Numerical Simulation of Flow around a Tall Isolated Seamount. Part I: Problem Formulation and Model Accuracy

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  • 1 Institut für Meereskunde, Theoretische Ozeanographie, Kiel, Germany
  • | 2 Institute for Marine and Coastal Sciences, Rutgers University, New Brunswick, New Jersey
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Abstract

A sigma coordinate ocean circulation model is employed to study flow trapped to a tall seamount in a periodic f-plane channel. In Part I, errors arising from the pressure gradient formulation in the steep topography/strong stratification limit are examined. To illustrate the error properties, a linearized adiabatic version of the model is considered, both with and without forcing, and starting from a resting state with level isopycnals.

The systematic discretization errors from the horizontal pressure gradient terms are shown analytically to increase with steeper topography (relative to a fixed horizontal grid) and for stronger stratification (as measured by the Burger number). For an initially quiescent unforced ocean, the pressure gradient errors produce a spurious oscillating current that, at the end of 10 days, is approximately 1 cm s−1 in amplitude. The period of the spurious oscillation (about 0.5 days) is shown to be a consequence of the particular form of the pressure gradient terms in the sigma coordinate system.

With the addition of an alongchannel diurnal forcing, resonantly generated seamount-trapped waves are observed to form. Error levels in these solutions are less than those in the unforced cases; spurious time-mean currents are several orders of magnitude less in amplitude than the resonant propagating waves. However, numerical instability is encountered in a wider range of parameter space. The properties of these resonantly generated waves is explored in detail in Part II of this study.

Several new formulations of the pressure gradient terms are tested. Two of the formulations—constructed to have additional conservation properties relative to the traditional form of the pressure gradient terms (conservation of JEBAR and conservation of energy)—are found to have error properties generally similar to those of the traditional formulation. A corrected gradient algorithm, based upon vertical interpolation of the pressure field, has a dramatically reduced error level but a much more restrictive range of stable behavior.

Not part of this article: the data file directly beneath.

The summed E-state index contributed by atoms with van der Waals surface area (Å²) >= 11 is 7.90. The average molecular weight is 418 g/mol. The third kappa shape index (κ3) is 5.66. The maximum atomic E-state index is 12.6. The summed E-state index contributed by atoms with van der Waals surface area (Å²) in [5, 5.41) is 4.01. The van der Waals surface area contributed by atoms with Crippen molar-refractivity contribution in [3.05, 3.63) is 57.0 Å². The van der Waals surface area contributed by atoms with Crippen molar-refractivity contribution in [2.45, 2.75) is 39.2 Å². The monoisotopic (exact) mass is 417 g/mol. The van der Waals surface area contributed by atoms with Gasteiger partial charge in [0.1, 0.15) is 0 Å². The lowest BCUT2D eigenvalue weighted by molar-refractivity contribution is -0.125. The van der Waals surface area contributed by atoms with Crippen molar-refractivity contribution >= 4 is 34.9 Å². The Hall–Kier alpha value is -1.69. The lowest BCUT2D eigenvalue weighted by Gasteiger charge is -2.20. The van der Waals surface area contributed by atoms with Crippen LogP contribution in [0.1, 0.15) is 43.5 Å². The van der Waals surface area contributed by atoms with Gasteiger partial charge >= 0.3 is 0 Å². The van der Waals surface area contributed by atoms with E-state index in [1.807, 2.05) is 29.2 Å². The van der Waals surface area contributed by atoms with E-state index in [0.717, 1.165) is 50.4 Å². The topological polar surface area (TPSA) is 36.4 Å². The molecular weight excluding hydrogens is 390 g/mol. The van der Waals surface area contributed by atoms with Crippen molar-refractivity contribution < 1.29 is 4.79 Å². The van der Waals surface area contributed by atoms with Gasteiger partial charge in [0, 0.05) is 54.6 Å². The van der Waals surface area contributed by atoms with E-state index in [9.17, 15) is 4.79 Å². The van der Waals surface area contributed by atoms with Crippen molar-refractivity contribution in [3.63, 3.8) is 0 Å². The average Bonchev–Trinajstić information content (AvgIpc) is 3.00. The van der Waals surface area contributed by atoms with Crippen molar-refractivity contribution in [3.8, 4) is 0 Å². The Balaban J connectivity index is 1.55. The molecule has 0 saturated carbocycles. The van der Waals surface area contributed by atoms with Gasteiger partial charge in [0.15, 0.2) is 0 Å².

Abstract

A sigma coordinate ocean circulation model is employed to study flow trapped to a tall seamount in a periodic f-plane channel. In Part I, errors arising from the pressure gradient formulation in the steep topography/strong stratification limit are examined. To illustrate the error properties, a linearized adiabatic version of the model is considered, both with and without forcing, and starting from a resting state with level isopycnals.

The systematic discretization errors from the horizontal pressure gradient terms are shown analytically to increase with steeper topography (relative to a fixed horizontal grid) and for stronger stratification (as measured by the Burger number). For an initially quiescent unforced ocean, the pressure gradient errors produce a spurious oscillating current that, at the end of 10 days, is approximately 1 cm s−1 in amplitude. The period of the spurious oscillation (about 0.5 days) is shown to be a consequence of the particular form of the pressure gradient terms in the sigma coordinate system.

With the addition of an alongchannel diurnal forcing, resonantly generated seamount-trapped waves are observed to form. Error levels in these solutions are less than those in the unforced cases; spurious time-mean currents are several orders of magnitude less in amplitude than the resonant propagating waves. However, numerical instability is encountered in a wider range of parameter space. The properties of these resonantly generated waves is explored in detail in Part II of this study.

Several new formulations of the pressure gradient terms are tested. Two of the formulations—constructed to have additional conservation properties relative to the traditional form of the pressure gradient terms (conservation of JEBAR and conservation of energy)—are found to have error properties generally similar to those of the traditional formulation. A corrected gradient algorithm, based upon vertical interpolation of the pressure field, has a dramatically reduced error level but a much more restrictive range of stable behavior.

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